As we put 2020 behind us, what does the future have in store for private debt? While the past year has been difficult for everyone, many fund managers are entering 2021 more upbeat than they entered 2020. We take a look at some of things industry commentators expect to see over the next twelve months.
Lower for even longer
Private debt has benefitted for more than a decade now from low or even negative interest rates that have hit liquid fixed income portfolios and made it difficult for limited partners to meet their long-term liabilities. By lending privately with an attractive premium over Libor, private debt has been able to deliver the steady returns investors were struggling to obtain in more traditional asset classes.
While rates had crept up in recent years, the covid-19 pandemic has seen bank base rates slashed in response.
Fabian Chrobog, founder and chief investment officer at North Wall Capital, says: “Low interest rates are good to help companies survive these difficult times. If you can offer investors a return that beats those low rates you will stand out, but it is hard to see how such central bank support is sustainable in the long-term.”
However, many in 2009 would not have envisaged record low interest rates and quantitative easing persisting more than a decade after the financial crisis, yet they did and so rates may stay low for some time to come. However, as Chrobog says, these levels of central bank support are not sustainable in the long term and governments may face inflation in the future which forces rates back up. However, in the meantime low rates are helpful for private debt fundraisers and are likely to remain so for at least a couple of fundraising cycles.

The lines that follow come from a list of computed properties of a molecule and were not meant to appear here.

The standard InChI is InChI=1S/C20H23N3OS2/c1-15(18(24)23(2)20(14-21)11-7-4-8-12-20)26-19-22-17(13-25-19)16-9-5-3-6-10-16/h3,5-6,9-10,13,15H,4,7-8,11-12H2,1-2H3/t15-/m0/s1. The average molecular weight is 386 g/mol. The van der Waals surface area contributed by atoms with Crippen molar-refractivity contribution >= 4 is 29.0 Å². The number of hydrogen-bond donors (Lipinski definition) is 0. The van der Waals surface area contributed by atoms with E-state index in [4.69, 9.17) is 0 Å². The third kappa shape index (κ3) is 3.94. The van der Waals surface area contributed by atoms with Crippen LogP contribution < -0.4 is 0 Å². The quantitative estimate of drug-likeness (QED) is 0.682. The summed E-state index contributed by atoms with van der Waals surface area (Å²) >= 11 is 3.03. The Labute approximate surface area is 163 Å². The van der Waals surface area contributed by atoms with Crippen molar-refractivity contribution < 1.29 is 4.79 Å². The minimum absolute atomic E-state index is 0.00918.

One of the biggest barriers to growth of private debt as an asset class is that many investors were concerned about how the asset class would perform in a downturn as the industry really only grew after the financial crisis. We’ve now had that downturn and early signs are that private debt portfolios have held up fairly well. However, the crisis has yet to come to and end and some managers may get into difficulty, but many are happy with their existing portfolios and excited about the opportunities ahead. Getting a track record through the downturn will be an important factor for future fundraising.
In the US, the election of Joe Biden as President is likely to see a change in the way the White House operates. While it’s not clear how this might affect private markets, increased taxes and regulatory overheads are two areas that Democrat regimes tend to implement.
“With the senate remaining Republican, we’re less wary of tax rates increasing, at least for the next two years but we do expect increased power for regulators under a Democrat federal government,” says Andre Hakkak, CEO of White Oak Global Advisors.
Craig Bergstrom, managing partner at Corbin Capital Partners, adds: “Under the Biden administration we’re likely to see more stimulus packages for businesses and there is concern about tighter regulation, particularly in the consumer-facing finance space. However, for private lending to corporates I don’t expect any major developments.”
In Europe, the UK agreed a last minute trade deal with the EU before its existing temporary arrangements, put in place after it left the EU in January 2020, expired. While there is much to digest for businesses in more than 2,000 pages of the agreement, many will be breathing a sigh of relief that most industries will be able to continue to import and export between the UK and EU countries.